[1]In the D-Wave system, a solver is simply a resource that runs a problem. Some solvers interface to the QPU; others leverage CPU and GPU resources.
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Fig. 3 D-Wave software environment.

D-Wave’s suite of open-source software tools, Ocean, makes application development for quantum computers more rapid and efficient. Available on GitHub, these tools facilitate collaborative projects that can leverage quantum computing system resources. See https://github.com/dwavesystems to access the Ocean SDK, and https://docs.ocean.dwavesys.com for the associated documentation.

Leap™ Quantum Cloud Service

Leap™ is the quantum cloud service from D-Wave Systems.

Leap brings quantum computing to the real world by providing real-time cloud access to our systems. Through Leap, you can connect to D-Wave QPUs and hybrid solvers, run demos and interactive coding examples, contribute your ideas to our GitHub repositories of open-source code, use the prebuilt cloud-based IDE, and join the growing conversation in our community of like-minded users.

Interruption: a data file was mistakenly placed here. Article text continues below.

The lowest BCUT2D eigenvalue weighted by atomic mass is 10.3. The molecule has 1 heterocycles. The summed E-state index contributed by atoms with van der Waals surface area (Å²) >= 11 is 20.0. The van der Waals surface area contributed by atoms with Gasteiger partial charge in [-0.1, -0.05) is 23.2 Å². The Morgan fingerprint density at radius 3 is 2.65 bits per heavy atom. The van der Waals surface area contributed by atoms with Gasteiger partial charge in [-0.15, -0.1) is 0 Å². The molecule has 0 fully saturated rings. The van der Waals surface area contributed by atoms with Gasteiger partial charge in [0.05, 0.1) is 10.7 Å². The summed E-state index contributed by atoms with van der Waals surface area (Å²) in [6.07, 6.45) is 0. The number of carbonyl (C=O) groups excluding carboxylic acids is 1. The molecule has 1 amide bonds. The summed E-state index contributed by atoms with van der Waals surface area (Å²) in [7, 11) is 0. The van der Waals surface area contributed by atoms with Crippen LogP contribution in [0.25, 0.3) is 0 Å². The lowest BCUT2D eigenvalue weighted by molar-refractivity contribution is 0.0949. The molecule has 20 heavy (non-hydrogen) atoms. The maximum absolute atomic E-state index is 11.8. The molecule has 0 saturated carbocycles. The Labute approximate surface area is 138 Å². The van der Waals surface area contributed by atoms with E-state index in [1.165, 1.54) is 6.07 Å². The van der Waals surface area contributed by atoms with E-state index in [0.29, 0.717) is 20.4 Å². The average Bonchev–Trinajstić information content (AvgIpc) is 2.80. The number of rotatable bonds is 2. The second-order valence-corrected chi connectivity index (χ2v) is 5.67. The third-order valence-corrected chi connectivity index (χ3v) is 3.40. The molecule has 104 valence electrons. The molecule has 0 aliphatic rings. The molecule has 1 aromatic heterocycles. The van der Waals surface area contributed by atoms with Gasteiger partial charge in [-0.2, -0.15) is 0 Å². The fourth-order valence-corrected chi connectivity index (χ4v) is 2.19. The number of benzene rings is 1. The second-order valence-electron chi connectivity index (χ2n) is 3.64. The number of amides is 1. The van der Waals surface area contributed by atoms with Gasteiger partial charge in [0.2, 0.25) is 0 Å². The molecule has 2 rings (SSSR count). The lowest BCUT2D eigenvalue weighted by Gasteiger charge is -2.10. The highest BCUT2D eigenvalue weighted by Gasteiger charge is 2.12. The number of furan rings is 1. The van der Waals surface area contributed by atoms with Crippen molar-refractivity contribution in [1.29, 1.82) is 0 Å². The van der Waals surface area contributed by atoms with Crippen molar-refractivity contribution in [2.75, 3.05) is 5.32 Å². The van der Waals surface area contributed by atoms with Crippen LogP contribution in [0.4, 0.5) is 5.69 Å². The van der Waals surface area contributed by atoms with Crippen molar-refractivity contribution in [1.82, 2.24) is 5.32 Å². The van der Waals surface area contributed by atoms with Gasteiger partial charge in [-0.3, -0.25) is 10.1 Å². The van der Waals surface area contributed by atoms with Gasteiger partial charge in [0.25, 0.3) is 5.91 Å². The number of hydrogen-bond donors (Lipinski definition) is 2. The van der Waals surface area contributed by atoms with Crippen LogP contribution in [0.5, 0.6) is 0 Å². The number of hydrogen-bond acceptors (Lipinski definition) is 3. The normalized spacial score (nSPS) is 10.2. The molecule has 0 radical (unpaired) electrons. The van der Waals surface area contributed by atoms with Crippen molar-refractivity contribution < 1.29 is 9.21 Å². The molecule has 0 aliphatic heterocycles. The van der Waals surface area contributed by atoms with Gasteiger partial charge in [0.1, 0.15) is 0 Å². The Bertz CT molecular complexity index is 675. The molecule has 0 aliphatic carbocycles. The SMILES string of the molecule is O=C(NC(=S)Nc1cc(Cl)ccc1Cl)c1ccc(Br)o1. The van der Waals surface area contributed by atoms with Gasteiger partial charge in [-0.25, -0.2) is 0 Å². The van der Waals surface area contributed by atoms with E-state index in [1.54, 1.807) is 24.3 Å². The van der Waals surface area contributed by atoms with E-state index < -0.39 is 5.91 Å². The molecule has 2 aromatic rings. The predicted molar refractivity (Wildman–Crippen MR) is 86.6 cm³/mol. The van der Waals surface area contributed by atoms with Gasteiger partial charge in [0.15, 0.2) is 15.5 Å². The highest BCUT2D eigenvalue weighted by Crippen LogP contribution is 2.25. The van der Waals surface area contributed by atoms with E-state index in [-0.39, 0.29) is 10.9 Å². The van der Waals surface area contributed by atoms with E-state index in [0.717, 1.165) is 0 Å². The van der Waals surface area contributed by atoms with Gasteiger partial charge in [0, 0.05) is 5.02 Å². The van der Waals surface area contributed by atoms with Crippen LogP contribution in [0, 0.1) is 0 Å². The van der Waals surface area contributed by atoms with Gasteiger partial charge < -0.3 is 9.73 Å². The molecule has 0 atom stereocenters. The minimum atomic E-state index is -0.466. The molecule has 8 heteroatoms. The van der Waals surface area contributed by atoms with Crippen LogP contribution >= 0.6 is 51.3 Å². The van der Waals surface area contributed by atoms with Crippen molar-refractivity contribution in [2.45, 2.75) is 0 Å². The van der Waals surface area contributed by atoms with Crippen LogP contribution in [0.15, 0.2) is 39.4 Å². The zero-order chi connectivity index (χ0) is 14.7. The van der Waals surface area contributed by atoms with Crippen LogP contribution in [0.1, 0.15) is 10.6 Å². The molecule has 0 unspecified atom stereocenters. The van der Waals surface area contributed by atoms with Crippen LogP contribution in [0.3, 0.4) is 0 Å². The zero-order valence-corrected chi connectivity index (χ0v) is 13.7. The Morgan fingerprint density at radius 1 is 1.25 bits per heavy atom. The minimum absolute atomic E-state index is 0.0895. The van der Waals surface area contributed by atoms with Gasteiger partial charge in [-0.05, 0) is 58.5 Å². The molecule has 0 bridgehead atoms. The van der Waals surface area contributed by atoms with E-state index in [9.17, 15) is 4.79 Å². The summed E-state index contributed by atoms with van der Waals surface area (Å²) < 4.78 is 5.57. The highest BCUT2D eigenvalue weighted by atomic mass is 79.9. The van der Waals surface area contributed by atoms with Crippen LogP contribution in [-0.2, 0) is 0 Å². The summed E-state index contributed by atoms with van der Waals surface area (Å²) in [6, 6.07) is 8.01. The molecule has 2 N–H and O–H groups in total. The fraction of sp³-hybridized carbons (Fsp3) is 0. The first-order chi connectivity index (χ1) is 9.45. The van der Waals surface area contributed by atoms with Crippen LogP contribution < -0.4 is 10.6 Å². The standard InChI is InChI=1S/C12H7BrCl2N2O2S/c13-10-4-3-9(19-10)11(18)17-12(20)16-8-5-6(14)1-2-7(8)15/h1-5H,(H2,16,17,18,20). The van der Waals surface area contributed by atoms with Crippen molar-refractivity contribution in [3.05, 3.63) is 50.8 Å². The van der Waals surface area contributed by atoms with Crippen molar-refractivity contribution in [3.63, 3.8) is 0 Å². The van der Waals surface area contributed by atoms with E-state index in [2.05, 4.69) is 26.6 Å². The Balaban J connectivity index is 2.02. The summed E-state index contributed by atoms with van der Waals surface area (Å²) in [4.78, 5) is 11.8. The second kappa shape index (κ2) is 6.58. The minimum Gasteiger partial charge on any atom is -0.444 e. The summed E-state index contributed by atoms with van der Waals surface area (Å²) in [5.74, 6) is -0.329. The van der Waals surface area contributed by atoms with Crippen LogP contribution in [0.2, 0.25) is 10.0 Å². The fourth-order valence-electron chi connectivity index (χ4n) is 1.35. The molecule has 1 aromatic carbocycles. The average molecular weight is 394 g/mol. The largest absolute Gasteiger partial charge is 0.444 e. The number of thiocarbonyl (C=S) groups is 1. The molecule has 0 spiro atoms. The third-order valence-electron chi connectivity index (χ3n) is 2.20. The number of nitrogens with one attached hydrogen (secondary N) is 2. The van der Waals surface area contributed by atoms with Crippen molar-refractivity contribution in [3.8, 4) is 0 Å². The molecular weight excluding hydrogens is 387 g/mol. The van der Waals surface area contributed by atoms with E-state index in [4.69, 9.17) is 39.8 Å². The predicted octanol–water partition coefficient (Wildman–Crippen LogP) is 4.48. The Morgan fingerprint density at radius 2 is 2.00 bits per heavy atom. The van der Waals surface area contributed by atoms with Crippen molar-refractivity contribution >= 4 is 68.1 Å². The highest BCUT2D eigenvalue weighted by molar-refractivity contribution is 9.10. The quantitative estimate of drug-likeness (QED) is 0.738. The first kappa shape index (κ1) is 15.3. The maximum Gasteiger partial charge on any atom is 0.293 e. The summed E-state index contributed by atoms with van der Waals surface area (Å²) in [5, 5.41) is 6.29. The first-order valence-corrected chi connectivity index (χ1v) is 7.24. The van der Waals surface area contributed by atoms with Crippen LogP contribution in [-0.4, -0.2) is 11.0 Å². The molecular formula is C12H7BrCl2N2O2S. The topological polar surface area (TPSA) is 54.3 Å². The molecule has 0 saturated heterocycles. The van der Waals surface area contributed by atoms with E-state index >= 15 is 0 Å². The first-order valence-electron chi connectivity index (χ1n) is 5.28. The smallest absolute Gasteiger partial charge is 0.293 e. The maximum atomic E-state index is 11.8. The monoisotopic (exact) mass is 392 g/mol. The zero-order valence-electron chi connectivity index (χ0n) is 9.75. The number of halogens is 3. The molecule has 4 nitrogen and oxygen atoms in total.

Sign up for Leap here: https://cloud.dwavesys.com/leap.

Ocean SDK

D-Wave’s Python-based software development kit (SDK), Ocean, makes application development for D-Wave solvers more rapid and efficient. Open-sourced on GitHub, Ocean facilitates collaborative projects that can leverage quantum and hybrid resources. See https://github.com/dwavesystems to access the Ocean SDK, and https://docs.ocean.dwavesys.com for the associated documentation.

problem inspector and ide